Care & Feeding of Spiritual Leaders, Part 2

Need for Spiritual Practices

Authors Willimon and Hauerwas wrote:

"pastoral ministry is too adventuresome and demanding to be sustained by trivial, psychological self-improvement advice. What pastors, as well as the laity they serve, need is a theological rationale for ministry which is so cosmic, so eschatological and therefore counter cultural, that they are enabled to keep at Christian ministry in a world determined to live as if God were dead. Anything less misreads both the scandal of the gospel and the corruption of our culture, (pg 144)."

Immersion in a counter-cultural narrative requests from us a determination to live into another story.

The basic practices of lectio divina, contemplation, and varieties of prayer are affirmations of another narrative taking root. At times feeling synthetic and forced, these practices in time emerge as lively and dynamic. This loss of this basic reality of Christian spiritual practice can be seen in the rejection that some church-leavers express. Alan Jameison identifies frustrated leaders creating frustrated followers. Jameison notes that those who leave church at a high percentage are frequently its lay leaders. These leaders have experienced poor pastoral ministry, limiting administration, or unaddressed conflict. At the heart of their search, however, is spiritual vitality. As these leaders leave church, intending to never go back, they often create fellowships of spiritual and relationtional integrity. It was not church these people were rejecting; it was the spiritually dislocatedness of the churches they had known from which they were separating themselves. Spiritual leaders need spiritual practices in their own lives, but also, these practices are necessary for the sake of the leaders and congregational participants in the process of being mentored and formed.

One of the pressing needs for spiritual leaders is the opportunity to carefully view issues relating to boundaries. Each of us has internal pressures seeking relief from a variety of pressures. Some are basic, others more complex. Many boundaries can become confused. Desires for rest, intimacy, challenge, and prosperity can become skewed, resulting in a variety of disasters. Spiritual leaders falling victim to various sins may be falling victim to natural hopes and desires unidentified and unattended; or, falling victim to misplaced desires while seeking to console one pain through the expense of another aspect of their own identity. For instance, unethical sexual relationships for spiritual leaders frequently occur as the result of misplaced desires for a new identity, or a desire to be admired, a need for friendship, etc. Being unaware of the broken and wounded areas of our own lives makes us easy prey for these destructive tendencies. At this level, spiritual practices are vital not only for spiritual leadership, but being a spiritual human person. Spiritual practices lived by leaders in the congregation remain vital for the health of the congregation. The griefs, loss, anguish, and confusion in congregations arising from the ethical violations of their pastors, ministers, and spiritual leaders is extensive and long-lasting. Spiritual practices become a vital piece in helping spiritual leaders from engaging in sexual violations, abuse of laity, financial scandals, substance abuse, workaholic lifestyle, and many others.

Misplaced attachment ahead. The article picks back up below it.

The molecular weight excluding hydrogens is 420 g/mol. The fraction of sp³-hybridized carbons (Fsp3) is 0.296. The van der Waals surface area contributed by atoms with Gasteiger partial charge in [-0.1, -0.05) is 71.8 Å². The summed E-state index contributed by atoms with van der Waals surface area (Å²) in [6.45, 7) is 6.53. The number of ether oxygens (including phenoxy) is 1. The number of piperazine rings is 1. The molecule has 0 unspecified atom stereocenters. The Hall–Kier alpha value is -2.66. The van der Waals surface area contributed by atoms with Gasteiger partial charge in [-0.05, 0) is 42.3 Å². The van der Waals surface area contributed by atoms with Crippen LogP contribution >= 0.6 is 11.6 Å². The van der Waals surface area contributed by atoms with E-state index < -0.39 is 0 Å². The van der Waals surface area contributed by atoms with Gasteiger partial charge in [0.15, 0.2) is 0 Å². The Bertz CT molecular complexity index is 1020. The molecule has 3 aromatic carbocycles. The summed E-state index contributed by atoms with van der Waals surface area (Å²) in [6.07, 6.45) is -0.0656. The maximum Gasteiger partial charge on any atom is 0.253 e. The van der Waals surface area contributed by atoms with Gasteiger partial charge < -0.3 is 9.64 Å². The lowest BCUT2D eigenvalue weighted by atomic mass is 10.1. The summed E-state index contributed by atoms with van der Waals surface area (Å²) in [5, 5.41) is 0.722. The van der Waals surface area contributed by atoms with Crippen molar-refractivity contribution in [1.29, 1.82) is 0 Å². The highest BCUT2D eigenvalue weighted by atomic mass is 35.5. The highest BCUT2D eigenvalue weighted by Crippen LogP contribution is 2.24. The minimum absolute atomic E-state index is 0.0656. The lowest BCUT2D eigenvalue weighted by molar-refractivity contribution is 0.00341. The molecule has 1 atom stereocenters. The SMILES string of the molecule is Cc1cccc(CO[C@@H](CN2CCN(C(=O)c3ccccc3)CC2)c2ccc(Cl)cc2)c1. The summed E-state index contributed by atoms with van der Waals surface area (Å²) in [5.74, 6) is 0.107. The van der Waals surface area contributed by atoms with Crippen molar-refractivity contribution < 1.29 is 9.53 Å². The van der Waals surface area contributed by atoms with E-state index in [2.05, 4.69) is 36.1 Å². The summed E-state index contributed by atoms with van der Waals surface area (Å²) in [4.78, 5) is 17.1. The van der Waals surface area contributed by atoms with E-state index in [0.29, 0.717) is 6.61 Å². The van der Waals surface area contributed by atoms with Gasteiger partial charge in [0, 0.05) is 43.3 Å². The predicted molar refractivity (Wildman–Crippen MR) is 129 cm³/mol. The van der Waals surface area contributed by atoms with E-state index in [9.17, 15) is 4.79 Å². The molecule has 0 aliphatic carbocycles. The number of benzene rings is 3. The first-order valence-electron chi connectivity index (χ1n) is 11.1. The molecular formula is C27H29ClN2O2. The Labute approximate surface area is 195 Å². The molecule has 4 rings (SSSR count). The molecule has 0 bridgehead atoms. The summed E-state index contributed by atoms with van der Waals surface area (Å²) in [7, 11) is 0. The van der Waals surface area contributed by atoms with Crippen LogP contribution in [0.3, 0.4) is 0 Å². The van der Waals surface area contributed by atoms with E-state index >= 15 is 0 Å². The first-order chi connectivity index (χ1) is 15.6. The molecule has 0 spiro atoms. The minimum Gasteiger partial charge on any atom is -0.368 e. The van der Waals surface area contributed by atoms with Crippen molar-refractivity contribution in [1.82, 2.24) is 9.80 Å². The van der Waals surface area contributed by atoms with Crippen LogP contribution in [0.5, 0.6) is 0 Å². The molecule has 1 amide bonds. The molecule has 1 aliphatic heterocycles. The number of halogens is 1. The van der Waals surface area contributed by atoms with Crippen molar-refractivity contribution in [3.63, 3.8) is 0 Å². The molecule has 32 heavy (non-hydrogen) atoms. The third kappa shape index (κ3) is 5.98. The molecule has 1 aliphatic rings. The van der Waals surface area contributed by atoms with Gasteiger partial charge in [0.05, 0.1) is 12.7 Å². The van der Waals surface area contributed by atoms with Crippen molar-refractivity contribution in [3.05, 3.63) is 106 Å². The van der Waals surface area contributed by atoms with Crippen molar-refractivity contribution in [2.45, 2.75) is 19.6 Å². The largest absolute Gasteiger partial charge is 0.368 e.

Protecting Boundaries While Crossing Borders

The issues relating to broken boundaries have been discussed widely and at length in many church systems, denominations and fellowships. Yet a few crucial aspects may be missing from these conversations. First, we are in a missional era for the church. The missional era requires new skills, new narratives, and new practices from spiritual leaders. Many of the practices and attitudes of Christendom will not add the vitality needed to pursue the vocation God is granting. Second, this new world of missional leadership is filled with opportunities for rabbit trails, side-paths, and unfamiliar mazes.

As missional spiritual leaders we need narratives that make sense of our dissonance with much of contemporary culture, but keep us in relationship with it. While in fear, we may be defensive about the protection of certain boundaries, we need also to cross over some defensive walls that get in the way of a missional life-style.

In more than one of my pastorates, I was expected to help retain the separation of the faith and the social and cultural reality of the neighborhood and larger community. This was done in small and simple ways. For the most part my job description was to care for and serve the congregation. Any reach beyond that would face scrutiny. For the attempts to reach out in relationship to the wider community, when that is not valued in practice by a local congregation, requires a variety of leadership skills. But it also requires more foundationally, spiritual discernment and practices which clarify and strengthen missional identity. For instance, a bishop I know explained that he was trying to insert into his portfolio of expected tasks a mission way of life. Realizing that all of his time was spend caring for the congregations of his synod, he had no time to engage his neighbors or his local community. Furthermore, it could be the case that he didn't even have a local community because the expansive territory he had to cover, geographically. After prayer and conversation, he was able to develop a percentage of his ministry time to engaging in his local community in a missional way. But that development took time.